Parent Guilt is Real Life

Have you ever felt regretful for wanting to lounge in front of the TV all day instead of playing with your kids? Perhaps, you’d rather play with them rather than get that last deliverable for work done. Or maybe you work overnight and during the day you’re way too spent to give them any attention. ? -- Well, we have all been there and while we might feel guilty about this, the truth is, it’s just part of life and part of being a human that happens to also be a parent:). 

Olivia, a mom to a 3-years-old, got a call from her daughter's daycare staff, telling her that Emma (her daughter) didn't have an appropriate winter jacket. Olivia expressed what she felt to her friend "I thought a fall jacket with a sweater underneath would be a suitable winter jacket. I was incredibly embarrassed". However, her friend's reply is what we all need to hear "Just because you're a mother doesn't mean you cease being a person."

As parents, we care, and that's why we feel guilty. When we are away from our kids, we feel guilty because we miss our kids and want to make sure they are well.. Simply put, the gift of having children is a calling to love, nurture, and care. So feeling guilty at some point is inevitable and part of life. So keep your head up and keep being the parent you should be!

Parent guilt triggers.


Many parents struggle to balance their careers, self-care and being the parents they envisioned. We feel guilty when we are working or doing things we love for missing out on time with our kids, and we feel guilty when we stay at home because we think we are not providing enough for our family.

Whether we are working or stay-at-home parents, making the most of the moments when we are spending time with our kids is one of the best ways to shake off that feeling of guilt. Moments and memories of our undivided time together pulls us through when we need to be away and can’t be there. Bear in mind a happy parent = a happy kid 😊. So take care of yourself and do what makes you happy and that will ordinarily translate to those around us, especially our kids.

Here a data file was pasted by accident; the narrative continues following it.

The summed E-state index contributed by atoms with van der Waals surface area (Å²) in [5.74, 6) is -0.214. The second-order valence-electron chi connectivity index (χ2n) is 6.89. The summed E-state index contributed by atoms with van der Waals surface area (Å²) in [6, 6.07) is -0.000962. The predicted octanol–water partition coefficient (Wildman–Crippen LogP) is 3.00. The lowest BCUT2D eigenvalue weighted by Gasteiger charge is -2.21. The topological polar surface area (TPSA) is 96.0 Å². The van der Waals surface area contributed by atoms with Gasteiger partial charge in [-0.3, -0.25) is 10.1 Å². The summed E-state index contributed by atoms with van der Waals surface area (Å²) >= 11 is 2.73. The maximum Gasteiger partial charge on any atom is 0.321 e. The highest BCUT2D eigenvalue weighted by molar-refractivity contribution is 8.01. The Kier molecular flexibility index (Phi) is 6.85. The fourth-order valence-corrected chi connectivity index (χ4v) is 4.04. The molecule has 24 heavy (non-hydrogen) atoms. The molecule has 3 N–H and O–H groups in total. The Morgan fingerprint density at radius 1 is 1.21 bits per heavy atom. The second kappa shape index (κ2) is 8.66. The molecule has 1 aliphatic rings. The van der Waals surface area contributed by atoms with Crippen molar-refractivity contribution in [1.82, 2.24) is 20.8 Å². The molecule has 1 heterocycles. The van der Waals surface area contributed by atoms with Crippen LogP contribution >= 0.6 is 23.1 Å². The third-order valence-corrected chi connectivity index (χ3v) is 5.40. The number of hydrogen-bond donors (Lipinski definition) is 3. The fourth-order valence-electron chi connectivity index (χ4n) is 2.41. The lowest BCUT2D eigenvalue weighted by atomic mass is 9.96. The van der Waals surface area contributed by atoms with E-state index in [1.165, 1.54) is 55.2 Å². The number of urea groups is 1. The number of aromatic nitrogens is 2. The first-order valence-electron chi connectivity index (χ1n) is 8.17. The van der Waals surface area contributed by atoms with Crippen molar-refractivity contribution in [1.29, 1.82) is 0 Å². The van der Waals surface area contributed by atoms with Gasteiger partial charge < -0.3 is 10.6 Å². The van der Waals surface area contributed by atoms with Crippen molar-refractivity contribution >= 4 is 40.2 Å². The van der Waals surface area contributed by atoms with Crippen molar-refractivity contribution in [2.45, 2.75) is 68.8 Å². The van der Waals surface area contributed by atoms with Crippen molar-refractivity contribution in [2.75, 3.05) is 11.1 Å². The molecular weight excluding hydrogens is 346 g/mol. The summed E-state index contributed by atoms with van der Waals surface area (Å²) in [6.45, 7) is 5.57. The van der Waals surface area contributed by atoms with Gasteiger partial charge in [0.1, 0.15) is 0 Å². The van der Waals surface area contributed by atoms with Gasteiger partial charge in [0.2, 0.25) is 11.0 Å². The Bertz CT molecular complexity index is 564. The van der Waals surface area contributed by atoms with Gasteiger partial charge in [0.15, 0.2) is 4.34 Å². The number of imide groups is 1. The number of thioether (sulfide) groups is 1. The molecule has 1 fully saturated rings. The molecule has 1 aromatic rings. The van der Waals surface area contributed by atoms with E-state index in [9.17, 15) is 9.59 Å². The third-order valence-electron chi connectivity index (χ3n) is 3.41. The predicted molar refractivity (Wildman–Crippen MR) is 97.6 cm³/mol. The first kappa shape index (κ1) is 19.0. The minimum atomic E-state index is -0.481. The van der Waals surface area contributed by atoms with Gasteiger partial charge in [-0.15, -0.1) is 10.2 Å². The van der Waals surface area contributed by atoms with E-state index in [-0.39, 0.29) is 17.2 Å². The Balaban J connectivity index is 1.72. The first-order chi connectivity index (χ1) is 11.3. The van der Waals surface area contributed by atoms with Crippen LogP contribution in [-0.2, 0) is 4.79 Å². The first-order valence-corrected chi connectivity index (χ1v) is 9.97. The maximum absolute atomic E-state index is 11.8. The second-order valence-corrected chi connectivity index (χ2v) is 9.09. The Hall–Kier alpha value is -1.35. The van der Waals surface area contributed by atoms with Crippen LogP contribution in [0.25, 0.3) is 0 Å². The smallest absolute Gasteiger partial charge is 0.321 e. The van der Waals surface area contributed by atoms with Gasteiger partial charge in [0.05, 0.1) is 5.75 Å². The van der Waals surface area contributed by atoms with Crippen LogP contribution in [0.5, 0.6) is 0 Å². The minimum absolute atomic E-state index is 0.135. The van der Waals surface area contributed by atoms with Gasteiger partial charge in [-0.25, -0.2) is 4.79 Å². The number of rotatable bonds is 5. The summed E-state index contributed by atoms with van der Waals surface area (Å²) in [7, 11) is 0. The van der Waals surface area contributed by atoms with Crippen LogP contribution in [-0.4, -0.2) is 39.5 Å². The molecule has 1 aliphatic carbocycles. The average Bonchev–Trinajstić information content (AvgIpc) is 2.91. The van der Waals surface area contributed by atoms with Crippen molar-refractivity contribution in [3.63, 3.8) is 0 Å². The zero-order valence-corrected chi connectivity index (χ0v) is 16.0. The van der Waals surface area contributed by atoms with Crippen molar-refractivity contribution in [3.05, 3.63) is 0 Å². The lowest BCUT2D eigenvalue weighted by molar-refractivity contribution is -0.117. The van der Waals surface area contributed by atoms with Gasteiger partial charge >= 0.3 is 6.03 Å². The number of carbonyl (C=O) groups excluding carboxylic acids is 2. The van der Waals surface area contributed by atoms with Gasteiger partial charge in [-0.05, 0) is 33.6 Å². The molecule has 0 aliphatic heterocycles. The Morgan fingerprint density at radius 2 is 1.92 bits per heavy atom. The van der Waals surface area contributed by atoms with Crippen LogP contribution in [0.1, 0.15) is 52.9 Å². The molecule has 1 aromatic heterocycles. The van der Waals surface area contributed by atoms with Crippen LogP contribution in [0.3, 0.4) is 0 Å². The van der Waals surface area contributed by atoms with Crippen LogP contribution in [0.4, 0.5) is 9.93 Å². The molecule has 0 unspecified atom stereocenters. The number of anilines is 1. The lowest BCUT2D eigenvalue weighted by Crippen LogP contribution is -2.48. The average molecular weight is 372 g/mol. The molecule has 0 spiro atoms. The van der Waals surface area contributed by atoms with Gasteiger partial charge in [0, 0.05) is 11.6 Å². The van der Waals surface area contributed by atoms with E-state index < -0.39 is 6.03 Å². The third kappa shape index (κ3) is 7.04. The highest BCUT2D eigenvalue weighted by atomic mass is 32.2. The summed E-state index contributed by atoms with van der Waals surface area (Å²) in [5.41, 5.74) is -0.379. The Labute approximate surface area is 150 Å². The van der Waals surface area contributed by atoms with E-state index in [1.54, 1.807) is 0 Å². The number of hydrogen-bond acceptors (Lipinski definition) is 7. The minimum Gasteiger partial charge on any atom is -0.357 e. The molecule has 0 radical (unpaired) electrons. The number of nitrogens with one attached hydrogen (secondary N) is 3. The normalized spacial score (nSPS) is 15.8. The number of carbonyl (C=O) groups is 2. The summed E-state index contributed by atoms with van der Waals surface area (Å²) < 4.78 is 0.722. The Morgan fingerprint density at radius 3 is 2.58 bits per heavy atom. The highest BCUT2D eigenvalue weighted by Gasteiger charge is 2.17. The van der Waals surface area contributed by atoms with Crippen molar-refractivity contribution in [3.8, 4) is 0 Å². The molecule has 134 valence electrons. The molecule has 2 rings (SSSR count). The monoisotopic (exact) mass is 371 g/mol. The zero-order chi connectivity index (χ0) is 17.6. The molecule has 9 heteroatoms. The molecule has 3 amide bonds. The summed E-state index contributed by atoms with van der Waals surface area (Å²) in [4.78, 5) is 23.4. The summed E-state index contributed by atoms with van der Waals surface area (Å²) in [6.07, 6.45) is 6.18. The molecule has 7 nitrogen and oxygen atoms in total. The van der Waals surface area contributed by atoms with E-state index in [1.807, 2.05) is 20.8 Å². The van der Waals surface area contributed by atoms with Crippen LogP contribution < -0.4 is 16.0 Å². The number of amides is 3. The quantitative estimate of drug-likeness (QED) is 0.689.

-Societal Pressure; never let Social Media get to you.

When we scroll through Social Media's perfect posts, we could  start feeling terrible about ourselves or who we are as parents. We see how other parents on Social Media are productive, their homes are “ideally” clean, and it appears they have the time for everything -- Self-care, quality time with their kids, work..etc. (It feels like the are able to cram 73 hours into a 24 hour day!). 

Realize that Social Media is idealistic and not always realistic. It’s a platform to celebrate and elevate and so many people onSocial Media post the bright side of their reality. Hardly do we see people consistently  post about their struggles, vulnerabilities and insecurities.

A Snapchat mom to two kids, Arwa, once posted a snap highlighting this fact. She said, "People message me all the time how my house is constantly so calm and tidy....well, it's not. There are many 'non-snapped' days (more than many, actually) where my house is an entire mess, and I am just too exhausted to do anything, so I let it be". Parents are not robots, after all.

Tips to cope with guilt that have worked for us. .

  • Identify then watch out for the source of guilt; acknowledging and working on the source that causes this feeling is the first step toward obvious change.
  • Our children are the best source of information; asking them about our decisions and what they feel is the best way to know our truth.
  • Avoid comparison; comparing ourselves to other parents is like comparing their fiction to our reality. Also, comparison negates gratitude.
  • We are not perfect; accepting this fact makes it simpler for us and our kids to accept their imperfections, too.
  • Highlighting our success; opening our eyes to our achievements reflects the fact that we are doing better than we think.

Conclusively, the very fact that we worry about being good parents means that we already are. 😊